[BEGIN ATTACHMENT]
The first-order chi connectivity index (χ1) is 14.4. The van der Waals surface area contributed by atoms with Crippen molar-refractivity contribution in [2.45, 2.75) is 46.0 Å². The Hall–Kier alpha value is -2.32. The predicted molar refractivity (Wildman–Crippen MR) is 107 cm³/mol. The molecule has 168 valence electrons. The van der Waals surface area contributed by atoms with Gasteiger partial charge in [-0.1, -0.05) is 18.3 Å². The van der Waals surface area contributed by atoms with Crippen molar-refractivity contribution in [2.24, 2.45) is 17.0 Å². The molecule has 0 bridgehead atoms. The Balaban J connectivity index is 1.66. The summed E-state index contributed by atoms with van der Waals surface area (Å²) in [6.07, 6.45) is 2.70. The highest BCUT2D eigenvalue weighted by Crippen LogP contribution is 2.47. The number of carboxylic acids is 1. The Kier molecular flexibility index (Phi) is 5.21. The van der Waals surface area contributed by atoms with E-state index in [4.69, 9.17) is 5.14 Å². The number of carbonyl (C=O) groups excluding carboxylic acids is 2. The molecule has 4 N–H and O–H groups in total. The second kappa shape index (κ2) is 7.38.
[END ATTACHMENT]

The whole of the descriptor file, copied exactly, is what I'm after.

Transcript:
The first-order chi connectivity index (χ1) is 14.4. The van der Waals surface area contributed by atoms with Crippen molar-refractivity contribution in [2.45, 2.75) is 46.0 Å². The Hall–Kier alpha value is -2.32. The predicted molar refractivity (Wildman–Crippen MR) is 107 cm³/mol. The molecule has 168 valence electrons. The van der Waals surface area contributed by atoms with Gasteiger partial charge in [-0.1, -0.05) is 18.3 Å². The van der Waals surface area contributed by atoms with Crippen molar-refractivity contribution in [2.24, 2.45) is 17.0 Å². The molecule has 0 bridgehead atoms. The Balaban J connectivity index is 1.66. The summed E-state index contributed by atoms with van der Waals surface area (Å²) in [6.07, 6.45) is 2.70. The highest BCUT2D eigenvalue weighted by Crippen LogP contribution is 2.47. The number of carboxylic acids is 1. The Kier molecular flexibility index (Phi) is 5.21. The van der Waals surface area contributed by atoms with E-state index in [4.69, 9.17) is 5.14 Å². The number of carbonyl (C=O) groups excluding carboxylic acids is 2. The molecule has 4 N–H and O–H groups in total. The second kappa shape index (κ2) is 7.38.